Kotis opposes the inability to bring up new business at meetings because it can thwart timely handling of emerging issues.
“You’re supposed to tell the chair, and if he deems it worthy he will consider adding it to a future committee or discussion,” Kotis said.
It has not been uncommon for board members to receive 500 to 900 pages of materials less than a week before meetings, Kotis said. Though he crunches time to read it all, he said not all board members can, and he’s raised that concern at eight board meetings.
“I would be surprised if many people think that now. I think the General Administration understands that we need information quickly. They get us information quickly,” Fennebresque said. When asked, he said he was not certain how many days before a meeting board members receive their packets.
If a board member wants additional information after reviewing the contents of a meeting packet, the necessity of getting approval from committee chairmen, combined with slow responses from university and general administration staffs, can dash the attempt, Kotis said.
“A lot of times they’re giving you the answer during the meeting, so it just doesn’t lend itself to a whole lot of oversight,” Kotis said.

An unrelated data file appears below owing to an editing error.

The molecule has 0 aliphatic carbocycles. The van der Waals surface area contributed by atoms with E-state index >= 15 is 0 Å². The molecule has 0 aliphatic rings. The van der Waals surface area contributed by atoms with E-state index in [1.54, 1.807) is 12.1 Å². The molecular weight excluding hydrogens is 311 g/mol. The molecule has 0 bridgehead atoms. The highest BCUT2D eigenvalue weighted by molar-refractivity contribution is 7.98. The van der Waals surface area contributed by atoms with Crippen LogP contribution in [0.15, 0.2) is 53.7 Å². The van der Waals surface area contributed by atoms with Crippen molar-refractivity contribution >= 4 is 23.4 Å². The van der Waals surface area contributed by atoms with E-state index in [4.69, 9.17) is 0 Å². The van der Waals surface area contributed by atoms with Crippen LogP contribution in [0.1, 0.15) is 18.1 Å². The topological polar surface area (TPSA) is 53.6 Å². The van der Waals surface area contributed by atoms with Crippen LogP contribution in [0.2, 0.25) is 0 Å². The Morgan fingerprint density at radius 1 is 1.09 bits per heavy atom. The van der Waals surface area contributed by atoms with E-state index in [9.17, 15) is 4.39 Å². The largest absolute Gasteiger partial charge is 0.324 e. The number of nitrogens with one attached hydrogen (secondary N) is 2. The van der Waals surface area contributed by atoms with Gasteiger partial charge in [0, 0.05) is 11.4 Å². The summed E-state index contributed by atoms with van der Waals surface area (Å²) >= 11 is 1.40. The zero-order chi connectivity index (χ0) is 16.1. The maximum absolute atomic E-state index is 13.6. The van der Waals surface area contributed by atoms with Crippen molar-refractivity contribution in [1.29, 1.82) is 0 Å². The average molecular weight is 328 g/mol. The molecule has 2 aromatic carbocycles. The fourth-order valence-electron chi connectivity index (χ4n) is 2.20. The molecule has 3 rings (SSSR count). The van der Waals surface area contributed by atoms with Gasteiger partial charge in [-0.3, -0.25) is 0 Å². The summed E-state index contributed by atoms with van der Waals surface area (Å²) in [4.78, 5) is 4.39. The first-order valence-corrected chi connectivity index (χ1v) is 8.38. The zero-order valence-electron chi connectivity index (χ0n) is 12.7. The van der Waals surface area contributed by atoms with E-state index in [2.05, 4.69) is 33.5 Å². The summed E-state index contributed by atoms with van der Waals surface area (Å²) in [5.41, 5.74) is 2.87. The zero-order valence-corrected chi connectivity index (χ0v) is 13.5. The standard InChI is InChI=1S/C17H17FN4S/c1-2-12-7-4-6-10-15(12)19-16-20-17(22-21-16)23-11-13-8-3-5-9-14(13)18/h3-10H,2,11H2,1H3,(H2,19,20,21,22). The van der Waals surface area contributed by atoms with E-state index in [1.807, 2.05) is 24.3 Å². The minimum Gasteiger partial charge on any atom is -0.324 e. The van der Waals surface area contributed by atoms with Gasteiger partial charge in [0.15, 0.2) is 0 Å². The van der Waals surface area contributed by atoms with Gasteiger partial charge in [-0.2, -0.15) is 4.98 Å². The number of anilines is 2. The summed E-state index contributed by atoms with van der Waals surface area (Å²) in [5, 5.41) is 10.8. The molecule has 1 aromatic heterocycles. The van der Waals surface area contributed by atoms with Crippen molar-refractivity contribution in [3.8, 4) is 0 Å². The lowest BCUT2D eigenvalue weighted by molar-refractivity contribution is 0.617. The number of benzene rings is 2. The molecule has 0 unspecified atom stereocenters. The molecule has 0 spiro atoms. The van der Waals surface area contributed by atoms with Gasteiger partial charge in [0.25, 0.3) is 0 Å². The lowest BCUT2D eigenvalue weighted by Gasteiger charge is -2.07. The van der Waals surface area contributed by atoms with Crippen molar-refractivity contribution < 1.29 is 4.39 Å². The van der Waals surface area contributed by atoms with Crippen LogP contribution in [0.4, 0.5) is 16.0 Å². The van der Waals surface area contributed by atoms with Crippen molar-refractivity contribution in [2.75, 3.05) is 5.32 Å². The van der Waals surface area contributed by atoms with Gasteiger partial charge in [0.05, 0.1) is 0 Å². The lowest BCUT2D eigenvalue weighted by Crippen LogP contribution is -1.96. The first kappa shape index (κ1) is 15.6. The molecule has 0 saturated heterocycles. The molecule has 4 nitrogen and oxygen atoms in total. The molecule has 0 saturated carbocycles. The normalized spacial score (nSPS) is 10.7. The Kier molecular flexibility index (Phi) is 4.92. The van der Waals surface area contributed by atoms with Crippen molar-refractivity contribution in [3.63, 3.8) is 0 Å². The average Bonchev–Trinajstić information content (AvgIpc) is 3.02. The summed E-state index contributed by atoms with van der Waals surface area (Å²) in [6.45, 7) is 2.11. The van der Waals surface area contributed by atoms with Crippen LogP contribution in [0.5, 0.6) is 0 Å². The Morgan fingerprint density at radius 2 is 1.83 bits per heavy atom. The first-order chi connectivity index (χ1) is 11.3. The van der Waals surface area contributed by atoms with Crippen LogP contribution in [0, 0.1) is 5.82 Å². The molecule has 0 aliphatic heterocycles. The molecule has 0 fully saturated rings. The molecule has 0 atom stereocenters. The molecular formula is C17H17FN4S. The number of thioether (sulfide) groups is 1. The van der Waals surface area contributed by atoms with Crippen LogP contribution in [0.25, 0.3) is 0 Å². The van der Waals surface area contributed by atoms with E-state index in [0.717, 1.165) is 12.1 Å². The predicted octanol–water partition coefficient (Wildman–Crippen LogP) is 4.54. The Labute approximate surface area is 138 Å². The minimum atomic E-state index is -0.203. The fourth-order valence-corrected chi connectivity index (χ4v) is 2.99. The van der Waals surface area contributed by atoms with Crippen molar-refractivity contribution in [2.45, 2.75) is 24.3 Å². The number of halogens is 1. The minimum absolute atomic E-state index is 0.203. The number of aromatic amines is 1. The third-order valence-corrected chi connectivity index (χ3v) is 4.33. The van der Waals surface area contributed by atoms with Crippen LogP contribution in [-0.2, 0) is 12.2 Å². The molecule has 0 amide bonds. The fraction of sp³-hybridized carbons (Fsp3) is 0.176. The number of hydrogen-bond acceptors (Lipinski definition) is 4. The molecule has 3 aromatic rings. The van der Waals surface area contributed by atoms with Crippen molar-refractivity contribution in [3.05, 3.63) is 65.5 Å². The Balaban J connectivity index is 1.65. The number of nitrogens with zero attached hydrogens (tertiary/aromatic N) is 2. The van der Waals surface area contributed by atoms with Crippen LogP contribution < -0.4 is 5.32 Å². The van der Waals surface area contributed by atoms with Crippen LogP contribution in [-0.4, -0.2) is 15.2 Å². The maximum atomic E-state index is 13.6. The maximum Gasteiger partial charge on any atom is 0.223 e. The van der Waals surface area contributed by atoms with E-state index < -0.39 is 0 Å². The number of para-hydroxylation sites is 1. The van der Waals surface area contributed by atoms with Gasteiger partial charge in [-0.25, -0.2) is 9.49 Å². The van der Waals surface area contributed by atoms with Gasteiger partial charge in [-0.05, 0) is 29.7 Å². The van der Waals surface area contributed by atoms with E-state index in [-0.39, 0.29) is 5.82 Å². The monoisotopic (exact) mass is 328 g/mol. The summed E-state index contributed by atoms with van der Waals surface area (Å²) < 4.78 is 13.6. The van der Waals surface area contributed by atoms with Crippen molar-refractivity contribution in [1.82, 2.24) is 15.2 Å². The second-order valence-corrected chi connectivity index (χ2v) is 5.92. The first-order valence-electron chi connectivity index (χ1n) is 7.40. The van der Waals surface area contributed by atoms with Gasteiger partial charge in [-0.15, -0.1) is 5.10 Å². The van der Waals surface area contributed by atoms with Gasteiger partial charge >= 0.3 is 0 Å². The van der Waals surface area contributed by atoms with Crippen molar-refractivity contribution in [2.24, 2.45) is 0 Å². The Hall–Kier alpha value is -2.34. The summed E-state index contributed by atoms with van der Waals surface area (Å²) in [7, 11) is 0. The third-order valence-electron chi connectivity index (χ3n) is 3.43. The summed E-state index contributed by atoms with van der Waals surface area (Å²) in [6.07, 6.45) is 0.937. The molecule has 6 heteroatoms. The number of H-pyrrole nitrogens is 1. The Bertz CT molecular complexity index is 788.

At one meeting involving budget and finance issues, board members received their packet at 7 p.m. the previous day. The Budget and Finance Committee chairman rejected Kotis’ request for additional spreadsheet information available to staff supplementing the chart members were provided, he said.
“So now I’m stuck with having to do a Freedom of Information Act request” to get public information from his own board, Kotis said.
“The world should know, the students should know, the parents should know, the taxpayers should know everything that we’re doing, and exactly how their money is spent,” Kotis said. “It’s their money, not the university’s money, and the university doesn’t belong to a chancellor at a particular school.”
Sally Clausen, executive director of the Ingram Center for Public Trusteeship and Governance at the American Association of Governing Boards of Universities and Colleges, said the issues raised by UNC Board of Governors have occurred elsewhere. Often, they can be resolved through a board retreat or leadership institute.
Higher education board members are generally successful, and may have run corporations themselves.
“They’re used to doing it differently than the process that’s required in higher education,” said Clausen, former president of Southeastern Louisiana University, ex-commissioner of Louisiana public higher education, and former president of the University of Louisiana System.
“I think it’s normal tension, if there’s such a thing, because conscientious board members want to do it right, they want to know it all,” Clausen said. “It’s very difficult to absorb so many issues that presidents have to handle, that provosts have to handle, that faculty are dealing with.”
Dan E. Way (@danway_carolina) is an associate editor of Carolina Journal.